Use the Lexology Navigator tool to compare the answers in this article with those for 20+ other jurisdictions.
Starting an arbitration proceeding
What is needed to commence arbitration?
A valid reference to arbitration, followed by the appointment of an arbitrator/tribunal.
Are there any limitation periods for the commencement of arbitration?
Generally, there are no limitation periods for the commencement of arbitration. However, in practice, time limitations are often included in arbitration agreements by agreement between the parties.
The usual prescriptive periods for the prosecution of claims as provided for in the Prescription Act 1969 will still apply and are not excluded because the dispute is referred to arbitration. However, arbitration does interrupt the running of the prescription period.
Are there any procedural rules that arbitrators must follow?
The rules are to be agreed between the parties. In the absence of agreed rules which determine the procedural steps in the arbitration, there are no particular procedural steps required by law. Absent agreement on a procedural framework or the application of existing rules under an administered arbitration, procedural directives by the arbitrator are therefore required.
Are dissenting opinions permitted under the law of your jurisdiction?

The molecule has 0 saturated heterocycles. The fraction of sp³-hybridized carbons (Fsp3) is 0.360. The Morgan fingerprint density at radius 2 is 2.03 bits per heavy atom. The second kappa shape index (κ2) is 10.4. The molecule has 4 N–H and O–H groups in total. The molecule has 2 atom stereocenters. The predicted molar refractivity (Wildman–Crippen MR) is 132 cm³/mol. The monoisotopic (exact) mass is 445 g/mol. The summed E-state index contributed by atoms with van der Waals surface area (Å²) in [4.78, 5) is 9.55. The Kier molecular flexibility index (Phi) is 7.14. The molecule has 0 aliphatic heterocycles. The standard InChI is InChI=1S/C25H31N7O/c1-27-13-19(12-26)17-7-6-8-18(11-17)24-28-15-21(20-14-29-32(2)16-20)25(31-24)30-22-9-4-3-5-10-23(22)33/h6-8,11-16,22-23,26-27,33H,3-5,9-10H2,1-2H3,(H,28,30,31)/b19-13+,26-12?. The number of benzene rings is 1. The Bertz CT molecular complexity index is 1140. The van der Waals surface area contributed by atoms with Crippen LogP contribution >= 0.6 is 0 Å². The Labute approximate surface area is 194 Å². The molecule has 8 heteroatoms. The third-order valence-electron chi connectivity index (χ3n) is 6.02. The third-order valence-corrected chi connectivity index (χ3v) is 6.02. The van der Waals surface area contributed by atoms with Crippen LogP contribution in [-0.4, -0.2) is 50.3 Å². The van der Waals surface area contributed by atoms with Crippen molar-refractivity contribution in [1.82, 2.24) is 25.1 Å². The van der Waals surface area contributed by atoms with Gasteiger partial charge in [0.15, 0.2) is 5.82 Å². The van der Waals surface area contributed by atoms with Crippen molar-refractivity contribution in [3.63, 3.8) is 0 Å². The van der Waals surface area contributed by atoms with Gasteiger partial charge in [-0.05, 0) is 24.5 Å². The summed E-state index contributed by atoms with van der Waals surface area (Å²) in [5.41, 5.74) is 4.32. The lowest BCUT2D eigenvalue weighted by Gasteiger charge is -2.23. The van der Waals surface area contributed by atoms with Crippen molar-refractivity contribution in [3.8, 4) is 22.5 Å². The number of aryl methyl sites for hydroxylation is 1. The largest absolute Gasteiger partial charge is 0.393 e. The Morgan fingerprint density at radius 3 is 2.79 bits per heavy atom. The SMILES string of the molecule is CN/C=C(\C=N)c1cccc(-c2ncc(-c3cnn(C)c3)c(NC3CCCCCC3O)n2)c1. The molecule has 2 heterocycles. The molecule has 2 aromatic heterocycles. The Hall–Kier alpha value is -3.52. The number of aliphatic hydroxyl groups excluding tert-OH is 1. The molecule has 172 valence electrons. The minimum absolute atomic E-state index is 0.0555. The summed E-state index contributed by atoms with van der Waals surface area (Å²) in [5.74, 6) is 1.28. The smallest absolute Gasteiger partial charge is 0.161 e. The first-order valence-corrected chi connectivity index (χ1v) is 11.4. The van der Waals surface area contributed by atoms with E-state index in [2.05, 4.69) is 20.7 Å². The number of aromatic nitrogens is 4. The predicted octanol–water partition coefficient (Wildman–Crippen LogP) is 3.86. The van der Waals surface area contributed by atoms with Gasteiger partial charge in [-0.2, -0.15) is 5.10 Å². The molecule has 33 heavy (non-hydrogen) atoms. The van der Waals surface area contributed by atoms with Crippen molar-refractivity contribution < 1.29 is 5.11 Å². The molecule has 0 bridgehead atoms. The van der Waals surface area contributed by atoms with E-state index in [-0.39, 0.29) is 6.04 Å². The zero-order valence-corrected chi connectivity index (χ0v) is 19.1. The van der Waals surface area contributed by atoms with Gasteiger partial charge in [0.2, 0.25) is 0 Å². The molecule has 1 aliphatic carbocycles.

Dissenting opinions are permitted, but they are not common in practice. An award sanctioned by the majority of the tribunal is sufficient.
Can local courts intervene in proceedings?
Local courts can intervene in the proceedings, insofar as a submission to arbitration does not subvert the inherent jurisdictional authority of the High Court. In terms of Section 21 of the Arbitration Act, for the purpose of and in relation to a reference to arbitration under an arbitration agreement, a court has the power to make orders in respect of any matters specified in the section that it has for the purposes of and in relation to any other action or matter in that court.
The matters specified include:
- security for costs;
- discovery of documents and interrogatories;
- examination of witnesses;
- submission of evidence by affidavit;
- security for the amount in dispute;
- substituted service; and
- appointment of a receiver.
In addition, in terms of Section 20 of the Arbitration Act, a tribunal may, on application by a party or of its own volition, state any question of law arising in the course of the reference in the form of a special case for the opinion of a court or for the opinion of counsel. This must be before it makes a final award and on the application of any party to the reference or if the parties to the reference so agree. An opinion subsequently provided by the court/counsel is final and not subject to appeal, and is binding on the tribunal and the parties to the reference.
Can the local courts assist in choosing arbitrators?
If the selection mechanism fails for any reason, the court may, upon application by a party to the arbitration agreement, appoint an arbitrator in the circumstances provided for in Section 12 of the Arbitration Act.
What is the applicable law (and prevailing practice) where a respondent fails to participate in an arbitration? Can they compel parties to arbitrate? Can they issue subpoenas to third parties?
A party that wilfully refuses to participate in an arbitration is deemed to have forfeited the opportunity to be heard. The Arbitration Act provides for the tribunal to proceed if a party which received adequate notice of arbitration proceedings fails to attend the proceedings and fails to provide good and sufficient cause for such non-attendance.